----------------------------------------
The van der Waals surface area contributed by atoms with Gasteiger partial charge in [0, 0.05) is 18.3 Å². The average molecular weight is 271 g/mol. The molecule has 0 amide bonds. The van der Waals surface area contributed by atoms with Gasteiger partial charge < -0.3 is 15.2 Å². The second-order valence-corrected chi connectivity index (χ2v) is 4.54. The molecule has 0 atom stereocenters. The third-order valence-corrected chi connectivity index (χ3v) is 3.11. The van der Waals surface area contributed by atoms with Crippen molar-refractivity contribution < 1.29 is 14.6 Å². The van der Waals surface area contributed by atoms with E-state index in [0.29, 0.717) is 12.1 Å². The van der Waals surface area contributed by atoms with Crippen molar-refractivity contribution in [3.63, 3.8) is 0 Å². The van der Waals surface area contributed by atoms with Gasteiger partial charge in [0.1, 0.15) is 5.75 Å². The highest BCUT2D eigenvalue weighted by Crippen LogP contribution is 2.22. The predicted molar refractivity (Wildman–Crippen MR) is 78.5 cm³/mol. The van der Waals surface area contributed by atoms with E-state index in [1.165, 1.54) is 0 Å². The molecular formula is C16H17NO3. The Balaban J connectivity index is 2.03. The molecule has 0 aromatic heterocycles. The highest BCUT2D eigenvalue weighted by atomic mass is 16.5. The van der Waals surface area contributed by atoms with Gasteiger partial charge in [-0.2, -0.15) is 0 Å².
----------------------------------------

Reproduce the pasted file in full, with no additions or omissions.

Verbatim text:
The van der Waals surface area contributed by atoms with Gasteiger partial charge in [0, 0.05) is 18.3 Å². The average molecular weight is 271 g/mol. The molecule has 0 amide bonds. The van der Waals surface area contributed by atoms with Gasteiger partial charge < -0.3 is 15.2 Å². The second-order valence-corrected chi connectivity index (χ2v) is 4.54. The molecule has 0 atom stereocenters. The third-order valence-corrected chi connectivity index (χ3v) is 3.11. The van der Waals surface area contributed by atoms with Crippen molar-refractivity contribution < 1.29 is 14.6 Å². The van der Waals surface area contributed by atoms with E-state index in [0.29, 0.717) is 12.1 Å². The van der Waals surface area contributed by atoms with Crippen molar-refractivity contribution in [3.63, 3.8) is 0 Å². The van der Waals surface area contributed by atoms with Gasteiger partial charge in [0.1, 0.15) is 5.75 Å². The highest BCUT2D eigenvalue weighted by Crippen LogP contribution is 2.22. The predicted molar refractivity (Wildman–Crippen MR) is 78.5 cm³/mol. The van der Waals surface area contributed by atoms with E-state index in [1.165, 1.54) is 0 Å². The molecular formula is C16H17NO3. The Balaban J connectivity index is 2.03. The molecule has 0 aromatic heterocycles. The highest BCUT2D eigenvalue weighted by atomic mass is 16.5. The van der Waals surface area contributed by atoms with Gasteiger partial charge in [-0.2, -0.15) is 0 Å².